To mark HIV Vaccine Awareness Day, the Joint United Nations Programme on HIV/AIDS, or UNAIDS, has renewed its call for a sustained worldwide commitment to finding an effective HIV vaccine. Steadfast in leaving nobody behind in the HIV response, UNAIDS Executive Director Michel Sidibé explained: “A vaccine would be a major step towards ending the AIDS epidemic.”
The UN agency elaborates that one major advantage of vaccines is that they promote equity and can be used effectively in all communities and settings, including where many other health services may be harder to deliver. “There have been encouraging recent scientific advances that give us hope for the future development of an HIV vaccine,” Ms. Sidibé said in a press release on the Day, marked annually on 18 May, pointing to studies that indicate with great promise the feasibility of an HIV vaccine.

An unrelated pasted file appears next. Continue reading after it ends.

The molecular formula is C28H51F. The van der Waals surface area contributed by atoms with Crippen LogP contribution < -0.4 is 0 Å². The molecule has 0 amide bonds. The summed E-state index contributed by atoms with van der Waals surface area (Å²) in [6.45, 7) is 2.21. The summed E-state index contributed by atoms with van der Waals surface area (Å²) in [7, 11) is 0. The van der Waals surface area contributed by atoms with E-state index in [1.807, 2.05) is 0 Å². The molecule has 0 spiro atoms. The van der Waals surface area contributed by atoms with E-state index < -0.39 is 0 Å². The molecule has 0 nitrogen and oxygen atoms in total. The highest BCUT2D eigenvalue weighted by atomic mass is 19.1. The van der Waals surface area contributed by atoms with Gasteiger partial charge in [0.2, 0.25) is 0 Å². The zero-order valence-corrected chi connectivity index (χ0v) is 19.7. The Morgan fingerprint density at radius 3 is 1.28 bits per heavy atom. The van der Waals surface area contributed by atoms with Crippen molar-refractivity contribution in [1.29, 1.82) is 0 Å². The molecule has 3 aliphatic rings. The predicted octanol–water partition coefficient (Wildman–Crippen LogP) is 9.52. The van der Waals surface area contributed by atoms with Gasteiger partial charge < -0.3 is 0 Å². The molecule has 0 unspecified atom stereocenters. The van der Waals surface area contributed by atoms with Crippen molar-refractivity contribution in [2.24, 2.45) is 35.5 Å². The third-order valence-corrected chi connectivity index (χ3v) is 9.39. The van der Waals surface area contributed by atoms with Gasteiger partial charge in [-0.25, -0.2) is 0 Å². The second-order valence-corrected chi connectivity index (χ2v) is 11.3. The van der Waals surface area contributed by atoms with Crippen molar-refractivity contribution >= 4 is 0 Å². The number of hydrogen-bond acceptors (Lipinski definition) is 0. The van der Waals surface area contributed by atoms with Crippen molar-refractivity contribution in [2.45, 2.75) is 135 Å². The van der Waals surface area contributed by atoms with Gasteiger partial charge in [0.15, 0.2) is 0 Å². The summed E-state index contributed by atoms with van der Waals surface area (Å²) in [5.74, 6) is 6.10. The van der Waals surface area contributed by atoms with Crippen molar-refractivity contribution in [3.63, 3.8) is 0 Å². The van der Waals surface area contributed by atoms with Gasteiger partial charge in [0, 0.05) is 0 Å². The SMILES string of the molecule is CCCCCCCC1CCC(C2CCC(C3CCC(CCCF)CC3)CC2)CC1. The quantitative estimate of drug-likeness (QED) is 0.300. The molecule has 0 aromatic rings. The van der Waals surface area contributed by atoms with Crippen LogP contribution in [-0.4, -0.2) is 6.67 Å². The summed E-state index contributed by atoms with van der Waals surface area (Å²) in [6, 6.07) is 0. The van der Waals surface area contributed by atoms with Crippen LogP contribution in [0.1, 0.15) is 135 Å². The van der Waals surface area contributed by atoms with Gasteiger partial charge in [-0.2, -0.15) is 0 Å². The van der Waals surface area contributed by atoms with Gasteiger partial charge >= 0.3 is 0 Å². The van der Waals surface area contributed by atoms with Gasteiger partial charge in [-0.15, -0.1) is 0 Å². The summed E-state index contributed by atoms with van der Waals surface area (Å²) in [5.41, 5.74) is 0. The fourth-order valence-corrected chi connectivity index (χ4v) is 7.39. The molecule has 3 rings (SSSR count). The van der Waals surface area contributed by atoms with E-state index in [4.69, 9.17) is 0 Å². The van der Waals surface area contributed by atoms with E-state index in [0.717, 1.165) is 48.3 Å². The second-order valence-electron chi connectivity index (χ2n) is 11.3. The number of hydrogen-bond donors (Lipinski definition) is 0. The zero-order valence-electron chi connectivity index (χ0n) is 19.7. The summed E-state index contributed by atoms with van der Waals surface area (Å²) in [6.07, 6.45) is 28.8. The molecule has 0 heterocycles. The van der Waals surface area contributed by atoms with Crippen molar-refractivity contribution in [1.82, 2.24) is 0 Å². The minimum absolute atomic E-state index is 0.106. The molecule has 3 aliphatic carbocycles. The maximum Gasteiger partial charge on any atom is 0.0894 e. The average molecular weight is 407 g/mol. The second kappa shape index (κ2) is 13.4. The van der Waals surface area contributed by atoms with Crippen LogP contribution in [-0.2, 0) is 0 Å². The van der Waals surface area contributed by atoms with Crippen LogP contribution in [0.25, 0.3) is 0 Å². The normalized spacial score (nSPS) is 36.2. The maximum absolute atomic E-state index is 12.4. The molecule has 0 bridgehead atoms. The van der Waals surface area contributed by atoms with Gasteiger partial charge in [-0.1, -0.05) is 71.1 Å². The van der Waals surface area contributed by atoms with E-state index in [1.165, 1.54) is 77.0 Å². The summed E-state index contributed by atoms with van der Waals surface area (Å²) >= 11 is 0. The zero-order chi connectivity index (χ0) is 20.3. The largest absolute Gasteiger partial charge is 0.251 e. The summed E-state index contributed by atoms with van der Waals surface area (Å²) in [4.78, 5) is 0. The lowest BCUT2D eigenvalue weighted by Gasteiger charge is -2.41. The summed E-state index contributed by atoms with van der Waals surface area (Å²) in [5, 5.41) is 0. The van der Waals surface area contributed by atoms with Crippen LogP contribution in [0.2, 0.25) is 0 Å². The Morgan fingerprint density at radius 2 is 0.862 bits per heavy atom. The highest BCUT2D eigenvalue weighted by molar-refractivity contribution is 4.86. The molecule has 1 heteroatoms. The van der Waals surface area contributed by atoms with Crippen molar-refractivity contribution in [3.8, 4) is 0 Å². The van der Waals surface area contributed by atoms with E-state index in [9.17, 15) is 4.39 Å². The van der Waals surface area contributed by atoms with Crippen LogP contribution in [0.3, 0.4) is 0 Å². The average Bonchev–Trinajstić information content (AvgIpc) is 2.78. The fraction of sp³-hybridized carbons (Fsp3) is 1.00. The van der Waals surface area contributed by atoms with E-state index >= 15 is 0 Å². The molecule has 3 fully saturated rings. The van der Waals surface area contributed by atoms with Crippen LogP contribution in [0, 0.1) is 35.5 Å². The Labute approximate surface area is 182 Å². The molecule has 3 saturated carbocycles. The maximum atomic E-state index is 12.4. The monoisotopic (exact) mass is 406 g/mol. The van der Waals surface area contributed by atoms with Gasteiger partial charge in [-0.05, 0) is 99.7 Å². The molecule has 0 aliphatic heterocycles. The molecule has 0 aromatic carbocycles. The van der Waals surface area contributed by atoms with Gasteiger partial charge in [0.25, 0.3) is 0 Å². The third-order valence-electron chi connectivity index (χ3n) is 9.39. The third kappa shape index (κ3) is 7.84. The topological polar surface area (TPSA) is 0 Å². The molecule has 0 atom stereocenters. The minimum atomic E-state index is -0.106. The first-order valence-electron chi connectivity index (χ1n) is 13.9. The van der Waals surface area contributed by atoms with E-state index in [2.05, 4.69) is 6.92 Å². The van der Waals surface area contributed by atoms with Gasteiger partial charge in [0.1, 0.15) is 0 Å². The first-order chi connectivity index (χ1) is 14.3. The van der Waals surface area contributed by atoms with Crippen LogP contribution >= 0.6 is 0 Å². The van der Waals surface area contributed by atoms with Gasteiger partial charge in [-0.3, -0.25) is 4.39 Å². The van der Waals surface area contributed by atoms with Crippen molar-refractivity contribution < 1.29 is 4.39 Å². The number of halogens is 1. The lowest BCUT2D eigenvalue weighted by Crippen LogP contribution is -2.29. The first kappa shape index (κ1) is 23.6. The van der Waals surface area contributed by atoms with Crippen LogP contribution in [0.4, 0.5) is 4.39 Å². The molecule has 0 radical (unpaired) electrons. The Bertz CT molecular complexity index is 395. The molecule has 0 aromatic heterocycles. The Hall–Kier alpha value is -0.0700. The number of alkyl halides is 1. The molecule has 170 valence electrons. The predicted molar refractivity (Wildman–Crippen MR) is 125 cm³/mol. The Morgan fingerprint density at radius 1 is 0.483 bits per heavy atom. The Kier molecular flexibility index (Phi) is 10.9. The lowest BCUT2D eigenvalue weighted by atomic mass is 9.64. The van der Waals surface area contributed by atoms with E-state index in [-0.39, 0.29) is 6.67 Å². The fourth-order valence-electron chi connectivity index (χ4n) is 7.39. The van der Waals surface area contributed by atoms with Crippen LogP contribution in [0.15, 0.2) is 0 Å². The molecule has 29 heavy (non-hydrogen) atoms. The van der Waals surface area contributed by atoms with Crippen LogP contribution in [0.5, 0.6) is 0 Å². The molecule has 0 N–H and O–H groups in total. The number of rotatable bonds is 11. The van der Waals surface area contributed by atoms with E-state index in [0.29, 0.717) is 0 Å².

The clinical RV144 vaccine trial in 2009, which combined two vaccines that failed on their own, lowered the rate of HIV infection by 31 per cent – offering hope that further research building on this test will deliver results. Newer vaccine candidates, as well as neutralizing antibodies, are also being studied.
Vaccines have effectively controlled a number of infectious diseases, including diphtheria, pertussis, tetanus, mumps, measles and rubella; have eradicated smallpox; and are close to eradicating polio. However, in 2013, HIV vaccine research and development dipped to its lowest investment decline since 2008, according to the agency. In order to transform promising concepts into an effective and accessible vaccine, increased and sustained funding is critical.